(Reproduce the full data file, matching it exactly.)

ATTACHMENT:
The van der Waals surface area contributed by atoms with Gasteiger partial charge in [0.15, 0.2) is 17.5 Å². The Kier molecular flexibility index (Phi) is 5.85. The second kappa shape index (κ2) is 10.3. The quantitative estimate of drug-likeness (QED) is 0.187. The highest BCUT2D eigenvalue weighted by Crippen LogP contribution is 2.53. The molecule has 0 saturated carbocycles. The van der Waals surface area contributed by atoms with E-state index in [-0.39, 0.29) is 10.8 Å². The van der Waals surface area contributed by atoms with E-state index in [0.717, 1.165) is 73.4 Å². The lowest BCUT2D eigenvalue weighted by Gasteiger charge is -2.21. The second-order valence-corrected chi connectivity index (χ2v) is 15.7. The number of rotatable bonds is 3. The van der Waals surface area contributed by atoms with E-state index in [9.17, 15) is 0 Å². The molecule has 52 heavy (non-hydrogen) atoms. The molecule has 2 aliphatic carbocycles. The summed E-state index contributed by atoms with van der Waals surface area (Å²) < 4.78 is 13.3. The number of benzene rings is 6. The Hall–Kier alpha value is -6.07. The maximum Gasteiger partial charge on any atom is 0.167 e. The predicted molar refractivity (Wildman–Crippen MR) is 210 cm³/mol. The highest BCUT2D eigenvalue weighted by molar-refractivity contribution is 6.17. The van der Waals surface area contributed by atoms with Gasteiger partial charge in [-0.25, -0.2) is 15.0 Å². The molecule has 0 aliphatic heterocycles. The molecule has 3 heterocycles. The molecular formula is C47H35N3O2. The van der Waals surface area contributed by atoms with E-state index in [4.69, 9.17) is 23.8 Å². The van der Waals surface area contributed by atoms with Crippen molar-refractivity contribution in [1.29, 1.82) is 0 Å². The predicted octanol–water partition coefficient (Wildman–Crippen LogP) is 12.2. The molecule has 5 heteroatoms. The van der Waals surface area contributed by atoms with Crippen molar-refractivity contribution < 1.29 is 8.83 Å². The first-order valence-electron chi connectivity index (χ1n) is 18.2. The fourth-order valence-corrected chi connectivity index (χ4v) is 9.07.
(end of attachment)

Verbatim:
The van der Waals surface area contributed by atoms with Gasteiger partial charge in [0.15, 0.2) is 17.5 Å². The Kier molecular flexibility index (Phi) is 5.85. The second kappa shape index (κ2) is 10.3. The quantitative estimate of drug-likeness (QED) is 0.187. The highest BCUT2D eigenvalue weighted by Crippen LogP contribution is 2.53. The molecule has 0 saturated carbocycles. The van der Waals surface area contributed by atoms with E-state index in [-0.39, 0.29) is 10.8 Å². The van der Waals surface area contributed by atoms with E-state index in [0.717, 1.165) is 73.4 Å². The lowest BCUT2D eigenvalue weighted by Gasteiger charge is -2.21. The second-order valence-corrected chi connectivity index (χ2v) is 15.7. The number of rotatable bonds is 3. The van der Waals surface area contributed by atoms with E-state index in [9.17, 15) is 0 Å². The molecule has 52 heavy (non-hydrogen) atoms. The molecule has 2 aliphatic carbocycles. The summed E-state index contributed by atoms with van der Waals surface area (Å²) < 4.78 is 13.3. The number of benzene rings is 6. The Hall–Kier alpha value is -6.07. The maximum Gasteiger partial charge on any atom is 0.167 e. The predicted molar refractivity (Wildman–Crippen MR) is 210 cm³/mol. The highest BCUT2D eigenvalue weighted by molar-refractivity contribution is 6.17. The van der Waals surface area contributed by atoms with Gasteiger partial charge in [-0.25, -0.2) is 15.0 Å². The molecule has 0 aliphatic heterocycles. The molecule has 3 heterocycles. The molecular formula is C47H35N3O2. The van der Waals surface area contributed by atoms with E-state index in [4.69, 9.17) is 23.8 Å². The van der Waals surface area contributed by atoms with Crippen molar-refractivity contribution in [1.29, 1.82) is 0 Å². The predicted octanol–water partition coefficient (Wildman–Crippen LogP) is 12.2. The molecule has 5 heteroatoms. The van der Waals surface area contributed by atoms with Crippen molar-refractivity contribution < 1.29 is 8.83 Å². The first-order valence-electron chi connectivity index (χ1n) is 18.2. The fourth-order valence-corrected chi connectivity index (χ4v) is 9.07.